Is Engagement A Passe Ritual With No Purpose?
Back in the day, betrothal had specific societal role to play in a man or woman’s life. It was a protected status, much like marriage.
“Engagements” in Bible times, like those in modern-day Western countries, were heterosexual relationships preliminary to marriage. Then, as now, the engagement period gave the bride time to prepare for her new role, to gather personal belongings, to adjust relationships with parents, siblings, and friends, and in some cases to become better acquainted with her fiancé. The groom used the engagement period for similar matters, including completing the house in which he would raise his family.
Arranged marriages were common in Bible times, and it was possible that the bride and groom might not even know each other until they met at the wedding ceremony. If the parents arranged the marriage while the bride, the groom, or both were too young for marriage, a much longer betrothal would ensue.
The word itself comes from the root “troth,” meaning trust. “Fiancé,” derived from Old French and Latin, means trust too. Engagement has always been an exchange of trusts. Saying yes to an engagement doesn’t simply mean a person is agreeing to marriage; it has meant, for much of history, that one party agrees to join his/her reputation — as well as, eventually, his/her property — with that of a virtual stranger. The individuals had to trust each other. So did the families.
Hence the exchange of valuables, which functioned as collateral.
In modern Western culture, there is a clear distinction between betrothal/engagement and marriage. In the cultures of Bible times, the distinction was much less definitive. Betrothal in most eras of Bible history involved two families in a formal contract, and that contract was as binding as marriage itself. Betrothal then was more of a business transaction between two families than a personal, romantic choice. Dowry or bride priceagreements were included, so that a broken engagement required repayment of the dowry. After betrothal, all that remained were three matters: the wedding celebration, the bride’s move into the groom’s house, and the consummation of the marriage.
Even that last part, the consummation part, was a bit fuzzy. Since betrothal was taken so seriously, engaged women often felt safe sleeping with their husbands-to-be. It was a common enough occurrence that jilted women were often considered damaged goods; that’s one of the reasons they got to keep the ring, as compensation. They were also entitled to sue for more, which a sympathetic judge might well award them if he thought they had been shabbily treated. (For a chilling rendering of all this drama in po-mo novel form, check out John Fowles’ The French Lieutenant’s Woman.)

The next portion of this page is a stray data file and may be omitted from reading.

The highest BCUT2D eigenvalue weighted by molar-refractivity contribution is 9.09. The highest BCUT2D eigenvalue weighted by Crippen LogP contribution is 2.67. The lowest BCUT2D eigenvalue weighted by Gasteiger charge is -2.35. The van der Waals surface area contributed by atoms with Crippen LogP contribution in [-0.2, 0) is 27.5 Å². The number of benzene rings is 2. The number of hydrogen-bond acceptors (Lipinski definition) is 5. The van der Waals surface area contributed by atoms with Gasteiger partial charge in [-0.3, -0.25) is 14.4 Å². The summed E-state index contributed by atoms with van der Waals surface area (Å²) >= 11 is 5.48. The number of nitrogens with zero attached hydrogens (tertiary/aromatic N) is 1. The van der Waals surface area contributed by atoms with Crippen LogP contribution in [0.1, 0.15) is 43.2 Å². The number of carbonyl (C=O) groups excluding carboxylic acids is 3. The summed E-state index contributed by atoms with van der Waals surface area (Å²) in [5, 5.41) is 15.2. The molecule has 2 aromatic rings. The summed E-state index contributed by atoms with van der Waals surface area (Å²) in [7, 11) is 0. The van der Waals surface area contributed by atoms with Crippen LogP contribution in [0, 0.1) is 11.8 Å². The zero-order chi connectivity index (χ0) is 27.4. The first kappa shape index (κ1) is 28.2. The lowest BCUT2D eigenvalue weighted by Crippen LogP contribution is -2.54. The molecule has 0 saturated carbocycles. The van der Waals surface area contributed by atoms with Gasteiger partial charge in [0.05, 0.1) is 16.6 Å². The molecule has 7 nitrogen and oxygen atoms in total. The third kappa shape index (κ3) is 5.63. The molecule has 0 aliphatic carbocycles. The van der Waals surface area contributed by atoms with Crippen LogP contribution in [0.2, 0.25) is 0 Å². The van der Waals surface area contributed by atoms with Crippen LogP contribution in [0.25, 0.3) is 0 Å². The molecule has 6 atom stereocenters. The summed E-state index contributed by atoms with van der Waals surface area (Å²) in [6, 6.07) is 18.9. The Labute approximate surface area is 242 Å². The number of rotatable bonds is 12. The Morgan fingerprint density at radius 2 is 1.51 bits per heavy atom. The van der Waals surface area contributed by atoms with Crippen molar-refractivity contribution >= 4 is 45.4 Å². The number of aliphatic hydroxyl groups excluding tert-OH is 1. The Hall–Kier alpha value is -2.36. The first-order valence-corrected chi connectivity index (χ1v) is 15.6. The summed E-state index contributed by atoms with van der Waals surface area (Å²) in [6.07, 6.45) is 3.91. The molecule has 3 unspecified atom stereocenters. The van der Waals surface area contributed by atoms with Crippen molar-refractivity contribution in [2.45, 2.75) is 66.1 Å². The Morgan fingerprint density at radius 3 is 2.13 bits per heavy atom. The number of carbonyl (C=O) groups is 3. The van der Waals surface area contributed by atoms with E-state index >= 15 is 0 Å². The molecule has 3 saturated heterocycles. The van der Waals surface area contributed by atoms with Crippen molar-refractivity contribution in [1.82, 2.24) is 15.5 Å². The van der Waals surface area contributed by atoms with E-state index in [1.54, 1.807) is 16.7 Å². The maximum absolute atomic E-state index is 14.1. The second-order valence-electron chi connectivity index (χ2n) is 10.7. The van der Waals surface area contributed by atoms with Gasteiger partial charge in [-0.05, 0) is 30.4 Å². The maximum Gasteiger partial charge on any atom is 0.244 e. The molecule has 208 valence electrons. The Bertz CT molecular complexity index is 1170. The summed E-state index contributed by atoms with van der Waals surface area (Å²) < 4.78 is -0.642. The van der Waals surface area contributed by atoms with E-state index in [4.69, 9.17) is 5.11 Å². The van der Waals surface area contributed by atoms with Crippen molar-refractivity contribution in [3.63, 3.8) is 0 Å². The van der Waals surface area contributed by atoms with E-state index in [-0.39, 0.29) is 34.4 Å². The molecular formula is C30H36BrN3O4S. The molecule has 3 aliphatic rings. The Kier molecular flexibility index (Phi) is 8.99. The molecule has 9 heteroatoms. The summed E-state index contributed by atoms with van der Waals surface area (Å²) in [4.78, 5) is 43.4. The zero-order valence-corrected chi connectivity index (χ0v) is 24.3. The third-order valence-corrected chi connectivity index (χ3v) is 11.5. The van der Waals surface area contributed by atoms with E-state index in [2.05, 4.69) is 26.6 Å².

But! We’re not in Biblical times or the Victorian age anymore. Marriage doesn’t mean what it used to and neither does engagement. So, asks Billfold pal and scholar Khadijah White, does contemporary betrothal still make sense?
What is the point of getting engaged anymore? You don’t need an engagement to send out wedding invitations, right? And most folks know that they’re going to get married soon (and have been dropping hints and arguing about it long before the “proposal”). Wedding venues can be booked without proof of engagement, and the deposit alone should be enough to demonstrate commitment.
Is it for the bachelor/bachelorette party? The engagement party? Or just the months of people congratulating you on your engagement before many more months of people congratulating you on your wedding? Is it for the validation? Or, worse, to simply brag? …
perhaps it’s time to let this tradition go. Think of all the ways you can free your friends and family. No fumbling, phony proposal you already know is coming. No expensive engagement party. No blood diamonds. No ring you already picked out yourself and pretending to be surprised. No endless proposal stories.
It would, it’s true, be cheaper to skip some of the endless engagement preliminaries: the parties and showers, the often fraught buying and giving of the ring. It might be more practical to dispense with the formalities and, as two adults, agree to plan a wedding and/or a life together.
Personally, though, I liked getting engaged. Even though my boyfriend and I already lived together when he proposed, agreeing to get married in a formal way was a vital preliminary step for us, a way to signal our seriousness to each other and the world and to start asking some hard questions of ourselves. Though we didn’t do showers and parties or an expensive ring thing, we continued growing up together in those 15 months between proposal and wedding; and being engaged was a more profound experience than I would have ever expected.
I wouldn’t dispose of engagement as a relationship stage altogether. I know too many folks for whom betrothal has been helpful: either to bring them together in a new way or to uncover fundamental differences over which the couple agreed it was wisest to part. But everyone’s needs and desires are different. The conversation is certainly one worth having, and I’m glad so many people are reshaping marriage / life-partnership to fit our brave new world.
This story is part of our Wedding Month series.